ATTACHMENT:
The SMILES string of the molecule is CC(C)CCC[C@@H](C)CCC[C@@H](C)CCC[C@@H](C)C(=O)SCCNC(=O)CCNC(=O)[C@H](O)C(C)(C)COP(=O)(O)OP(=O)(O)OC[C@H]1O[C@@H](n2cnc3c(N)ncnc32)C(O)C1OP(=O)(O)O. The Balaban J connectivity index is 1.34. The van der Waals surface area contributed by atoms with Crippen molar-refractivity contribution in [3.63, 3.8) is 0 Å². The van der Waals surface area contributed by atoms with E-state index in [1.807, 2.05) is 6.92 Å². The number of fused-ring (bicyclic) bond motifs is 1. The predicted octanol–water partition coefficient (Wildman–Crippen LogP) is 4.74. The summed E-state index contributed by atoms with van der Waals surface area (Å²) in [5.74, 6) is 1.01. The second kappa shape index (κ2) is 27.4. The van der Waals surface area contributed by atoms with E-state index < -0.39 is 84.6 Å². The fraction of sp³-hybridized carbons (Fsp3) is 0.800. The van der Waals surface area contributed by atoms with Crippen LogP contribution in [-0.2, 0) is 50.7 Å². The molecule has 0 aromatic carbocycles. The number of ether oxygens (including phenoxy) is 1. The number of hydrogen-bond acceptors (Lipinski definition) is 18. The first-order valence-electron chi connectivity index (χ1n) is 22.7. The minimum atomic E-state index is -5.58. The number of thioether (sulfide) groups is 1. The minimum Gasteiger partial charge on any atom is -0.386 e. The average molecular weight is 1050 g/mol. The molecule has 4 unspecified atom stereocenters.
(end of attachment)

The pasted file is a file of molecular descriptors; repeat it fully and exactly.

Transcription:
The SMILES string of the molecule is CC(C)CCC[C@@H](C)CCC[C@@H](C)CCC[C@@H](C)C(=O)SCCNC(=O)CCNC(=O)[C@H](O)C(C)(C)COP(=O)(O)OP(=O)(O)OC[C@H]1O[C@@H](n2cnc3c(N)ncnc32)C(O)C1OP(=O)(O)O. The Balaban J connectivity index is 1.34. The van der Waals surface area contributed by atoms with Crippen molar-refractivity contribution in [3.63, 3.8) is 0 Å². The van der Waals surface area contributed by atoms with E-state index in [1.807, 2.05) is 6.92 Å². The number of fused-ring (bicyclic) bond motifs is 1. The predicted octanol–water partition coefficient (Wildman–Crippen LogP) is 4.74. The summed E-state index contributed by atoms with van der Waals surface area (Å²) in [5.74, 6) is 1.01. The second kappa shape index (κ2) is 27.4. The van der Waals surface area contributed by atoms with E-state index < -0.39 is 84.6 Å². The fraction of sp³-hybridized carbons (Fsp3) is 0.800. The van der Waals surface area contributed by atoms with Crippen LogP contribution in [-0.2, 0) is 50.7 Å². The molecule has 0 aromatic carbocycles. The number of ether oxygens (including phenoxy) is 1. The number of hydrogen-bond acceptors (Lipinski definition) is 18. The first-order valence-electron chi connectivity index (χ1n) is 22.7. The minimum atomic E-state index is -5.58. The number of thioether (sulfide) groups is 1. The minimum Gasteiger partial charge on any atom is -0.386 e. The average molecular weight is 1050 g/mol. The molecule has 4 unspecified atom stereocenters.